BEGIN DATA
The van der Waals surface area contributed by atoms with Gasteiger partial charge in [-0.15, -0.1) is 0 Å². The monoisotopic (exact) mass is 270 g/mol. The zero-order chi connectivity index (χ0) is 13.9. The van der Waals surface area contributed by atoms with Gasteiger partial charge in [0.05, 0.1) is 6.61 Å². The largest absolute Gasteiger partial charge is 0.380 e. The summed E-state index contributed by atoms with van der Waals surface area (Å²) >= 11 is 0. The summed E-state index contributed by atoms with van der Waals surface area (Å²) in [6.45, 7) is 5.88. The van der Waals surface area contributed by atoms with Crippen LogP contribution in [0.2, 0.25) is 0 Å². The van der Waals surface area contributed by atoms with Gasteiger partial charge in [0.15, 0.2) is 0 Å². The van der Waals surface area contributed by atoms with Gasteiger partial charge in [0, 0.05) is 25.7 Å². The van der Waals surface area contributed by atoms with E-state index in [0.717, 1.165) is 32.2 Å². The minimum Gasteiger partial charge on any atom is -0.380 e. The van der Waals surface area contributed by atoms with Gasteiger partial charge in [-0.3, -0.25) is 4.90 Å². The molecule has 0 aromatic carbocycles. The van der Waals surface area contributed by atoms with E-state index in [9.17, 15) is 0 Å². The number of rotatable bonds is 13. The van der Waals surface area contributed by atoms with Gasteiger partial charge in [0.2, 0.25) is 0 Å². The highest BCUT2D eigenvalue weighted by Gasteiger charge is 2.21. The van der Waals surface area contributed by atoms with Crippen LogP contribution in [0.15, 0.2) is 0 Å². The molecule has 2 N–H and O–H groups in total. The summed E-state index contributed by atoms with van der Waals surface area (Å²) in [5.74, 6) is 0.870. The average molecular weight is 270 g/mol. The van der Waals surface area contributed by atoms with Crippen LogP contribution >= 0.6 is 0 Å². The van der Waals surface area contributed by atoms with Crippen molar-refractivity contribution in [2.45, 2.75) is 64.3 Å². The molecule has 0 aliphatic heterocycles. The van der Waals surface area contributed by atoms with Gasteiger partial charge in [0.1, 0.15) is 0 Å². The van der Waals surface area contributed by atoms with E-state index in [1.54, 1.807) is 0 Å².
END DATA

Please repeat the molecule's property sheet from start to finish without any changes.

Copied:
The van der Waals surface area contributed by atoms with Gasteiger partial charge in [-0.15, -0.1) is 0 Å². The monoisotopic (exact) mass is 270 g/mol. The zero-order chi connectivity index (χ0) is 13.9. The van der Waals surface area contributed by atoms with Gasteiger partial charge in [0.05, 0.1) is 6.61 Å². The largest absolute Gasteiger partial charge is 0.380 e. The summed E-state index contributed by atoms with van der Waals surface area (Å²) >= 11 is 0. The summed E-state index contributed by atoms with van der Waals surface area (Å²) in [6.45, 7) is 5.88. The van der Waals surface area contributed by atoms with Crippen LogP contribution in [0.2, 0.25) is 0 Å². The van der Waals surface area contributed by atoms with Gasteiger partial charge in [0.15, 0.2) is 0 Å². The van der Waals surface area contributed by atoms with Gasteiger partial charge in [0, 0.05) is 25.7 Å². The van der Waals surface area contributed by atoms with E-state index in [0.717, 1.165) is 32.2 Å². The minimum Gasteiger partial charge on any atom is -0.380 e. The van der Waals surface area contributed by atoms with Gasteiger partial charge in [-0.3, -0.25) is 4.90 Å². The molecule has 0 aromatic carbocycles. The van der Waals surface area contributed by atoms with E-state index in [9.17, 15) is 0 Å². The number of rotatable bonds is 13. The van der Waals surface area contributed by atoms with Gasteiger partial charge in [0.2, 0.25) is 0 Å². The highest BCUT2D eigenvalue weighted by Gasteiger charge is 2.21. The van der Waals surface area contributed by atoms with Crippen LogP contribution in [0.15, 0.2) is 0 Å². The molecule has 2 N–H and O–H groups in total. The summed E-state index contributed by atoms with van der Waals surface area (Å²) in [5.74, 6) is 0.870. The average molecular weight is 270 g/mol. The van der Waals surface area contributed by atoms with Crippen LogP contribution >= 0.6 is 0 Å². The van der Waals surface area contributed by atoms with Crippen molar-refractivity contribution in [2.45, 2.75) is 64.3 Å². The molecule has 0 aliphatic heterocycles. The van der Waals surface area contributed by atoms with Gasteiger partial charge in [0.1, 0.15) is 0 Å². The van der Waals surface area contributed by atoms with E-state index in [1.54, 1.807) is 0 Å².